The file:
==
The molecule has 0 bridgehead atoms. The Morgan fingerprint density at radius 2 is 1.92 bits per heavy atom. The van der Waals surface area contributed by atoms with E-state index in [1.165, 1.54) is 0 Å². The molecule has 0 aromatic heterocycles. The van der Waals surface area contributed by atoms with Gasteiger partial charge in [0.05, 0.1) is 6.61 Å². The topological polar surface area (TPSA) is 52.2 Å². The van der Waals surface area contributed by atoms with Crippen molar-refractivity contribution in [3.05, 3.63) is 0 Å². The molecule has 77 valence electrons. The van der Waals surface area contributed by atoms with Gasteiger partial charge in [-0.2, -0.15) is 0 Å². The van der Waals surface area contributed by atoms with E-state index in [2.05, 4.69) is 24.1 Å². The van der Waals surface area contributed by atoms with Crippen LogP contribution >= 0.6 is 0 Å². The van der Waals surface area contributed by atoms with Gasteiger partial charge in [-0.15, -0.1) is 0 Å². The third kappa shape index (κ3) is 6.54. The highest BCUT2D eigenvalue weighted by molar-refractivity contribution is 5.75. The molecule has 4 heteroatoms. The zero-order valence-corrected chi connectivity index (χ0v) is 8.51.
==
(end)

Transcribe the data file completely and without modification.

The molecule has 0 bridgehead atoms. The Morgan fingerprint density at radius 2 is 1.92 bits per heavy atom. The van der Waals surface area contributed by atoms with E-state index in [1.165, 1.54) is 0 Å². The molecule has 0 aromatic heterocycles. The van der Waals surface area contributed by atoms with Gasteiger partial charge in [0.05, 0.1) is 6.61 Å². The topological polar surface area (TPSA) is 52.2 Å². The van der Waals surface area contributed by atoms with Crippen molar-refractivity contribution in [3.05, 3.63) is 0 Å². The molecule has 77 valence electrons. The van der Waals surface area contributed by atoms with Gasteiger partial charge in [-0.2, -0.15) is 0 Å². The van der Waals surface area contributed by atoms with E-state index in [2.05, 4.69) is 24.1 Å². The van der Waals surface area contributed by atoms with Crippen LogP contribution >= 0.6 is 0 Å². The van der Waals surface area contributed by atoms with Gasteiger partial charge in [-0.15, -0.1) is 0 Å². The third kappa shape index (κ3) is 6.54. The highest BCUT2D eigenvalue weighted by molar-refractivity contribution is 5.75. The molecule has 4 heteroatoms. The zero-order valence-corrected chi connectivity index (χ0v) is 8.51.